> > Sounds nice in theory. I fear it will be equally if not more difficult
> than the current approach
> > though.
> > Taking your example of first replacing the gui.
> > As you bring up yourself it is heavily gobject based. And in addition
> the controller, model and
> > view code are mixed up. Rewriting it in (say) Qt, means it will now use
> Qt objects. But the
> > "business logic" (our engine code) is still gobject based.
> > So now in order for the gui to talk to the business logic you have to
> create an interface layer
> > between the engine and the gui that will do the proper translations
> between the two object
> > models. That is probably more work than maintaining the existing C api
> in the path currently
> > chosen.
> > In addition logically it doesn't make sense to start from the gui and
> drill down to the model.
> > Your gui should be based on the model and controller logic so it only
> makes sense to start there.
> > Going the other way around as a sure way to make wrong assumptions about
> how the lower
> > layers will be implemented and in the best case mean several revisions
> to the higher layers or
> > having to start over in the worst case.
> >> Another way to think about this is as a tree structure. I'll throw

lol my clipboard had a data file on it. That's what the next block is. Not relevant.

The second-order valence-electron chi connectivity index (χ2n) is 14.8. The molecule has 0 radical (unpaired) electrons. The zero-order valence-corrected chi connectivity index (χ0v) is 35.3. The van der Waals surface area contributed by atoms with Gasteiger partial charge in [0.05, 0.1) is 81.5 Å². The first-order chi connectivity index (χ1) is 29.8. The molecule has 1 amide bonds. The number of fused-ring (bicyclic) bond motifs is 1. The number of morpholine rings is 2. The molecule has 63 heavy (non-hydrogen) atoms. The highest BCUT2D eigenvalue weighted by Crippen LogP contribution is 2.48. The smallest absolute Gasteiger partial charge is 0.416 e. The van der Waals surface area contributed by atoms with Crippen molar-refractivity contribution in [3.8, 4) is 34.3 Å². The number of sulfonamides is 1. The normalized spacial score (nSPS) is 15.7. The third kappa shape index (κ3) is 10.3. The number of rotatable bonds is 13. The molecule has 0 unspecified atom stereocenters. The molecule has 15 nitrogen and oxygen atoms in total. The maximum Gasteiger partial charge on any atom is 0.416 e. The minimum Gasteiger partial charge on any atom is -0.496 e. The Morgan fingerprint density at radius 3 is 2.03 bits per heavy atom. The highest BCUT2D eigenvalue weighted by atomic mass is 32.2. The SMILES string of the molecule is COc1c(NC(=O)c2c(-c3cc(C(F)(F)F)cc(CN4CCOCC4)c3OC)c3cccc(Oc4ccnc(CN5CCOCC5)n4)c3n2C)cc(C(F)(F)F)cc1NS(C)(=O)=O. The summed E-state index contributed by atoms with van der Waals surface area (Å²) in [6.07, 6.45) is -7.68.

> >> something up, and I'll eagerly await corrections! Read "->" as "relies
> >> on":
> >> GUI (GTK?) -> Business Logic
> > So rewrite the gui and an interface layer between the two
> >> Alternate gui (WEB?) -> Business Logic
> > Same here.
> >> GUI (GTK?) -> Reporting Infrastructure
> > Same here.
> >> Business Logic -> QOF
> > Rewrite the business logic and write an interface layer between the two.
> > Oops, the way we write the business logic now means we need to change
> the gui layer, because
> > it made some invalid assumptions on what the business logic would be.
> > So rewrite the gui here as well
> >> Reporting Infrastructure -> QOF
> > Rewrite the reporting infrastructure and write an interface layer
> between the two.
> > Oops, the way we write the reporting infrastructure now means we need to
> change the gui
> > layer, because it made some invalid assumptions on what the business
> logic would be.
> > So rewrite the gui here as well
> >> QOF -> libdrm, etc.
> > Rewrite qof and realize we end up with a different implementation that
> we thought we would.
> > So rewrite the business logic and the reporting infrastructure once
> more. And bollocks, that kills
> > our gui design again. Rewrite the gui...